Sexual Identity as Internal Psychology
What happens if we disconnect the definition of maleness and femaleness from the heterosexual embodiment of our created state? What happens if we decide that maleness and femaleness can be decided by inner states of mind and feelings? The door is opened to a revolution in gender identity perceptions that is now surging in full strength in our contemporary culture. Western societies have increasingly decided to preference the inner feeling states of the person over their physical sexual embodiment as the key definer of gender.
The phenomenon of gender dysphoria has become a key issue in this current revisioning of gender identity. A small percentage of people have a genuine dissonance between their mind and their sexual body, just as a small percentage of people have disorders of their sexual development (inter-sex). We can sympathize with how difficult this must be for the person with a deep inner conflict between their sexual body and their mind’s perception.
There is an ideology of transgenderism pushing our society to disconnect gendered identity from physical sexual embodiment. This transgender ideology has gone way past genuine cases of gender dysphoria and has become a social phenomenon, recasting human identity. The numbers of young people now reporting confusion about their gender identity is much larger than the usual rates of gender dysphoria. A new idea of human sexuality is spreading contagiously and with active promotion.
If our bodies do not tell us who we really are, but our mind does, then it is very possible that a person can somehow be born into the wrong body. In a short cultural timeframe we now find that defining a ‘woman’ and a ‘man’ has become problematic for many. Once the definition of being a male and being a female was untethered from biological sexual complementarity and sexual physiological embodiment, the foundations for a transgendered identity were set in place.
Endorsing Same-sex Unions and the Body/Mind Split
This new understanding of gender and self-hood did not come from nowhere, although it seems to have burst forth fully grown. This new self-concept has been long in gestation within the West. Carl Trueman has chronicled the history of how this view of personhood has emerged.
“Expressive individualism” is the new self. The true self now is regarded as the inner thinking and feeling self. With expressive individualism as the reigning concept of the self in the West, it is not surprising that the same-sex movement succeeded. The obvious corollary involved in endorsing same-sex unions has been missed by most observers. It entailed a split in sexual embodiment and the mind or feeling self. When it was accepted as good, normal, and acceptable for a person to act sexually contrary to the design of their body, even being considered as marriage, the new self was institutionalized in law. Marriage was no longer earthed in sexual complementarity ordered for reproduction. It was now about romance and relationship. The embodied self was sidelined by the feeling, thinking self.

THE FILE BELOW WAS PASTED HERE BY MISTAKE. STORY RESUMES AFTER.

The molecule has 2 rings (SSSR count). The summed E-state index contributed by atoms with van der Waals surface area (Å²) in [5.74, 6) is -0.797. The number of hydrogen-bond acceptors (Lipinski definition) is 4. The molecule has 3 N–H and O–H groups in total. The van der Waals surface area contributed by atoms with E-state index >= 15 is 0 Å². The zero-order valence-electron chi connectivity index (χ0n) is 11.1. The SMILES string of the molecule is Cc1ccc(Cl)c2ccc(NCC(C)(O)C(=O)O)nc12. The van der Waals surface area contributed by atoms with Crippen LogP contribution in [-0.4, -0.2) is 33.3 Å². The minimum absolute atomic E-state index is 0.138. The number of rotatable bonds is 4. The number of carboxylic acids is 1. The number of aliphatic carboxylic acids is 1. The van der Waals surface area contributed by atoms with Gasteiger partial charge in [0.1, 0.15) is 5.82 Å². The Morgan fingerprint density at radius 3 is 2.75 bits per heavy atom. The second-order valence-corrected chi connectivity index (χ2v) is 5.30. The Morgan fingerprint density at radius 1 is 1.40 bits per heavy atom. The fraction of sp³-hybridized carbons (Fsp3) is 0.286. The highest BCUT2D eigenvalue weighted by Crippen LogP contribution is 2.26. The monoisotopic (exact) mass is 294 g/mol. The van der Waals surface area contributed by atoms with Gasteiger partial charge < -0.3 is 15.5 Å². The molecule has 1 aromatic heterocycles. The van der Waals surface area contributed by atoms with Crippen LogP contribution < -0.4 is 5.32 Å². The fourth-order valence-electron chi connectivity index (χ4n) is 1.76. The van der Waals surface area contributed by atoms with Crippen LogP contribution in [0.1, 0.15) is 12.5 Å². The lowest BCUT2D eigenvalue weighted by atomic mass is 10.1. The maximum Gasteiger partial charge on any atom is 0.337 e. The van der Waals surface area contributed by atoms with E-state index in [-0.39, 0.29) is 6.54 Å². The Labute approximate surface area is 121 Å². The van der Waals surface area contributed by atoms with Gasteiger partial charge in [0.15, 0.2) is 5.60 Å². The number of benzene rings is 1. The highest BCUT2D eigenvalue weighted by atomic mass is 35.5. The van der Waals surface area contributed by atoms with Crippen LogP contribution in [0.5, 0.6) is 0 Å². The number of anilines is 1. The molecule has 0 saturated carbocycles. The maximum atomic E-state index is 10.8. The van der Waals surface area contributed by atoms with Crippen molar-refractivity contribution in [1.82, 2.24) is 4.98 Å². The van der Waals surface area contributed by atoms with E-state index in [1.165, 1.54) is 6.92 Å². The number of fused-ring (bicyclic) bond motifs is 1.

Before the Commonwealth Parliament voted on the bill to change the Marriage Act to include same-sex couples, I made a personal submission in which I warned the legislators that it would open the door to a wider confusion about gender and sexuality. This has now come to pass.
Thus, we face a social imaginary in which the real self is fundamentally separate from the material body. For example, recently the Senior Medical Officer of the Commonwealth would not define in public what is a woman and took the question on notice, later submitting a long, qualified answer that include the transgender concept of sexuality. In one area of life after another, from sport to relationships, there is a new blurring of the embodied sexual binary.
Sexual identity is now a personal choice, and the options are multiplying. We now speak of ‘pregnant people’ and ‘woman can have penises’, ‘men can have babies’. Young teenagers in school are asking themselves: ‘am I really a boy inside? Was I born in the wrong body?’ What if I am really a girl, though I have the body of a boy? I understand from local school chaplains that there is a real phenomenon of gender uncertainty among many school children.
This transgender phenomenon is increasing as more young people identify as a gender different to their sexual body. Responsible adults, including the church, are no help. They have capitulated to the new ideology or are promoting it themselves. Now this new view of the self is set to be blessed in our Church.
An Old heresy in a New Guise
This new ideology of gender fluidity carries a much bigger theological and spiritual problem than the application of the Bible, or understanding marriage, sexuality, or gender. Hidden in the current revisionist approach to sexuality and marriage is a view of human nature that is deeply problematic for society and for the Church.
Implicit in this new approach to sexuality and gender is a false view of human nature. It is the re-emergence, from a different direction (expressive individualism combined with the sexual revolution), of the old Gnostic heresy of body/mind dualism. Robert Jenson noted its perennial re-emergence of this body/mind split: